Will the rate of expansion of irrigated agriculture continue as in recent decades, or will it slow down, as appears to be indicated by reduced investments in the sector? Can improvement rates in water use efficiency or preferably, water productivity be increased   drastically on short notice to ease the water crisis? How can technological and institutional innovation be stimulated to improve these rates? Can water productivity for rain fed agriculture be accelerated? Will policies emphasise national food self-sufficiency or global food security (involving governance and trade issues)? What contribution will biotechnology make to increased water productivity? Will genetically modified crops gain public acceptance in Europe and developing countries? Will this call for capacity building for water storage? Can the recharge to aquifers used for irrigation be drastically increased to prevent a groundwater crisis—without major environmental impacts? Will there be increasing or decreasing public opposition to large dams in developing countries? Will the hydropower potential in Asia, Africa, and Latin America be developed at the rate of past decades to meet the rapidly increasing demand for electricity? How can affordable water storage be created with acceptable environmental and social impacts? Will reforming water resource management institutions be necessary? Will governments implement policies to charge the full cost of water services? Will current trends towards decentralisation and democratisation empower communities to select their own level of water services? Will the trend towards transferring management of water systems to water users continue, and will these users be assigned stable water use rights? Can governments and the private sector form effective public-private partnerships and develop a service-oriented approach to water management, accountable to users? Will countries be prepared to adopt comprehensive approaches to land and water management? Will this lead to valuing ecosystem functions? Will wetlands continue to be claimed for agriculture and urban uses at current rates? Or can this trend be stopped or even reversed? Will wetlands receive enough water of good quality to maintain their biodiversity? Will environmental or dry sanitation make the expected breakthrough and become adopted on a wide scale? Will there be increased demand for investments in wastewater collection, treatment, and disposal in rapidly developing emerging economies? Will transition economies upgrade their systems? Will this lead to an increased co-operation in international basins? Will countries recognise the need to cooperate as scarcity in international basins increases? Will they make binding agreements on how to share the resources of rivers that cross national boundaries? Will the public sector increase research funds to foster innovation on public goods aspects of the water sector— such as ecosystem values and functions, food crop biotechnology, and water resource institutions? Can innovation be linked to effective capacity building, education, and awareness rising? Will science, with the help of information technology, develop innovative approaches to improve water resource data, real-time methods, seasonal drought forecasting, and longer-term cyclone and flood warnings?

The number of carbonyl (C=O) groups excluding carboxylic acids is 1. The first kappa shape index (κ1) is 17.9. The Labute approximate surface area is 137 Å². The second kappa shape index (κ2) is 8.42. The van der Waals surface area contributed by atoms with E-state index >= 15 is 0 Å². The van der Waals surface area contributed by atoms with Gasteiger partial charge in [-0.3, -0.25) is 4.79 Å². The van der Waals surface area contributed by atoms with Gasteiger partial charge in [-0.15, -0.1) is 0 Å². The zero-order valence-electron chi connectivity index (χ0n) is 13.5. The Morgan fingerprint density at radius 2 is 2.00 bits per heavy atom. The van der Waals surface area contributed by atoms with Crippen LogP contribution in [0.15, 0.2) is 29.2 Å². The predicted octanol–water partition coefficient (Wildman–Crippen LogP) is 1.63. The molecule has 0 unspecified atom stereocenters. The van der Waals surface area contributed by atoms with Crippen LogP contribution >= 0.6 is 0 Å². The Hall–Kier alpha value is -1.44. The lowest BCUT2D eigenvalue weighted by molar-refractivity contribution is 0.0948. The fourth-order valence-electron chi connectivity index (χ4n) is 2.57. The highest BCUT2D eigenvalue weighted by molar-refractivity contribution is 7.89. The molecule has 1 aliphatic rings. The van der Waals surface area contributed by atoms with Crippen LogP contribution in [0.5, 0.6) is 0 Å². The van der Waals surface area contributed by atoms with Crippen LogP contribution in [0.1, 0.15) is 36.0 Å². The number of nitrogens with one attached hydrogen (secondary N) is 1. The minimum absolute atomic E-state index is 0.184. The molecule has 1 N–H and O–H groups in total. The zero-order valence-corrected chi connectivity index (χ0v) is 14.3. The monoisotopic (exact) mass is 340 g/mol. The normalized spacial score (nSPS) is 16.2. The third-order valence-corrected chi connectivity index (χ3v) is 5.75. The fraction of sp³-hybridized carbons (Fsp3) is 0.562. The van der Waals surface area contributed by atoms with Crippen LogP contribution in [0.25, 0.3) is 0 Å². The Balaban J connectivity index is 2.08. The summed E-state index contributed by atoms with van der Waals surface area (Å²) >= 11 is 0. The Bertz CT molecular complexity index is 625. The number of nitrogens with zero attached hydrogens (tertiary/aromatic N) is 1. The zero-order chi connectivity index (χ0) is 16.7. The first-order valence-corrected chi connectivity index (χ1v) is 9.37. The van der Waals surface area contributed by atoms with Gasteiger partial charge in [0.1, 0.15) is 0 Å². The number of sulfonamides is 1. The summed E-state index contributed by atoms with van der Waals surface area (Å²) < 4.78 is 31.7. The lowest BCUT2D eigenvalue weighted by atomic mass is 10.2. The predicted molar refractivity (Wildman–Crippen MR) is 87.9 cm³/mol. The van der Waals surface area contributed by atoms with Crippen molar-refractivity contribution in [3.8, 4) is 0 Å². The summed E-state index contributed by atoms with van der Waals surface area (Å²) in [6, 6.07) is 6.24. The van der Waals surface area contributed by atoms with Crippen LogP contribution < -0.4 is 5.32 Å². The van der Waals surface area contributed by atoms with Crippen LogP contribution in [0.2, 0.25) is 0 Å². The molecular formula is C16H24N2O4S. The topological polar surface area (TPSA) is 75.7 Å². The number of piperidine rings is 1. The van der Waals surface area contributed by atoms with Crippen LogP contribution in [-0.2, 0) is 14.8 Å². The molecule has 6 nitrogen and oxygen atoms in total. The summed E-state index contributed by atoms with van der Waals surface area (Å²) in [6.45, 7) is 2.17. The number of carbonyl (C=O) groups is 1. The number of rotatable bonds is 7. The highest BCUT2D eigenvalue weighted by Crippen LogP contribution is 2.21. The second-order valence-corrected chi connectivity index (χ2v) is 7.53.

Thus the three global scenarios known to us, are: